known to induce protein tyrosine phosphorylation, we
evaluated the effect of plasma on protein tyrosine phos-
phorylation in neutrophils. We incubated whole cell neu-
trophil extracts with different plasma preparations for 1 h
and immunoblotted with anti-pY20 antibody to show that
74 C. Yu et al.
Immunopharmacology and Immunotoxicology
Figure 1. Fresh and aged plasmas trigger oxidative burst and protein phosphorylation in neutrophils. (A) Representative results of
ROS generation in untreated normal human neutrophils (Control), and neutrophils treated for 1 h with fresh (1 day preparation) non-
leukocyte-reduced plasma (NLR-1D), aged (42 day preparation) non-leukocyte-reduced plasma (NLR-42D), aged leukocyte-reduced
plasma (LR-42D), and NLR-42D plus NADPH oxidase inhibitor DPI (NLR-42D + DPI). The results are expressed as means ± SD from 3
experiments. fMLP: formyl-Met-Leu-Phe (as a positive control). (*p < 0.05, compared with NLR-42D). (B) Western blot analysis of protein
tyrosine phosphorylation in response to different preparations of plasma. Normal human neutrophils were incubated with the different
plasma preparations for 1 h. Whole cell lysates were blotted with anti-pY20 antibody. (C) Normal human neutrophils were incubated with
the different plasma preparations for 1 hr. Whole cell lysates prepared from these neutrophils were subjected to antibody array analysis
with immunoblotted with anti-pY20-HRP. (D-E) Western blot analysis demonstrated tyrosine phosphorylation of IKK, p105 and p50 in
response to plasma treatment (*p < 0.05, compared with NLR-42D). 1D represents the ratio of p-IKK value over IKK. 1E represents the ratio
of p105 value over p50.
Plasma induces neutrophil activation 75
© 2013 Informa Healthcare USA, Inc.
aged PRBC-derived plasma induced higher levels of pro-
tein phosphorylation when compared with fresh PRBC-
derived plasma (p < 0.05; Figure 1B). We performed an
antibody array analysis in order to identify the proteins
that were tyrosine phosphorylated. Whole cell extracts
were prepared from neutrophils which were incubated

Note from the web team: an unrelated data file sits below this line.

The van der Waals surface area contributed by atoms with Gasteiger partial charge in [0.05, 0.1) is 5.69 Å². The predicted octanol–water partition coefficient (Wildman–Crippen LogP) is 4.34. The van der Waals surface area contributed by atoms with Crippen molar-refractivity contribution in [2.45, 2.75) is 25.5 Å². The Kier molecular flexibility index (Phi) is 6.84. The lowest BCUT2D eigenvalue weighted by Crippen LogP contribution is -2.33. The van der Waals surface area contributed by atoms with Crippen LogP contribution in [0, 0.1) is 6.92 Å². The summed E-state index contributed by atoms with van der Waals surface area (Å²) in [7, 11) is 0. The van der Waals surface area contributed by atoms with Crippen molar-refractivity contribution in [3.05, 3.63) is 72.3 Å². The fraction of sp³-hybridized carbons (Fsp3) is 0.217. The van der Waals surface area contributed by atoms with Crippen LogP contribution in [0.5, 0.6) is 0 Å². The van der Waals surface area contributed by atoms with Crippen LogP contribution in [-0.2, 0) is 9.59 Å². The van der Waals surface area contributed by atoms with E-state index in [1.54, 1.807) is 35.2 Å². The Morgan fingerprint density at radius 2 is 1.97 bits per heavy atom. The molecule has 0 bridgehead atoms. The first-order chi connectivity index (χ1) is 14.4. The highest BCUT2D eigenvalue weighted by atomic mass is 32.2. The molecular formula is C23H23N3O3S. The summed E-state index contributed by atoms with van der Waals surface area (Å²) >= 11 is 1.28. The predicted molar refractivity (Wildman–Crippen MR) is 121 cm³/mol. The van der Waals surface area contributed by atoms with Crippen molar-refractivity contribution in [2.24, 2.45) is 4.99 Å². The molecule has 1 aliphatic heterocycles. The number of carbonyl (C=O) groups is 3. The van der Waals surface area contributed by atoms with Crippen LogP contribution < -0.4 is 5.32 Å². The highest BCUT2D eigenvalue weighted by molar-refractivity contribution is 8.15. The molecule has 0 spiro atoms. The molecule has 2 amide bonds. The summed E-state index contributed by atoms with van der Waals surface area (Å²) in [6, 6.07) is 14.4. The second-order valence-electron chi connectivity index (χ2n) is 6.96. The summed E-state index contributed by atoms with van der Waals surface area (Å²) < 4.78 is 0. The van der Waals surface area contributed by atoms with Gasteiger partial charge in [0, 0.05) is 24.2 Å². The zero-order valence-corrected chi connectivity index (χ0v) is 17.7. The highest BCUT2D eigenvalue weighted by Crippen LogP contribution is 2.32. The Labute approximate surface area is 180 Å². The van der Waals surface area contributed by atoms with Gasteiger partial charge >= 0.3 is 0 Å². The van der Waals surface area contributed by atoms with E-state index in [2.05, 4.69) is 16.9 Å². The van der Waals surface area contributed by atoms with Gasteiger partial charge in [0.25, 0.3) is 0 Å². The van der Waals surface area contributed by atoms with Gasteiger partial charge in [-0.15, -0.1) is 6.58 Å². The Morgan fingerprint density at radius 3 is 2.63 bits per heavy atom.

with different plasma preparations. The extracts were
incubated with our antibody arrays immobilized with
400 different antibodies as previously described.(21–24) The
arrays immunoblotted with anti-pY20 antibody showed
that freshly prepared and aged stored PRBC-derived
plasmas induced differential protein tyrosine phosphory-
lation (Figure 1C). The criterion for differential protein
tyrosine phosphorylation was a 3-fold difference in signal
intensity between the spots in the NLR-42D group and
the corresponding spots in the control group. Neutrophils
incubated with aged PRBC-derived plasma preparations
showed higher levels of phosphorylation of c-Abl (I11),
c-Rel (C2), Hdac6 (E1), IKK (E16), Lyn (N6), p16 (G17),
and RIP (I20, I21) when compared with neutrophils
incubated with fresh PRBC-derived plasma (Figure 1C).
We used western blots to confirm the phosphorylation of
proteins involved in NF-kB pathway such as p105 and Ikk
and p50 (Figure 1D–1E).
Plasmas induce type II nonmuscle myosin expression
Since NF-kB activation is thought to play a role in
cell migration via activation of the myosin-actin
cytoskeletonsome,(22) we evaluated the expression of
MYH9 in plasma-treated neutrophils. Interestingly,
although MYH9 was expressed in T cells, B cells, and
macrophages, we were unable to detect MYH9 expression
in untreated neutrophils (Figure 2A). However, we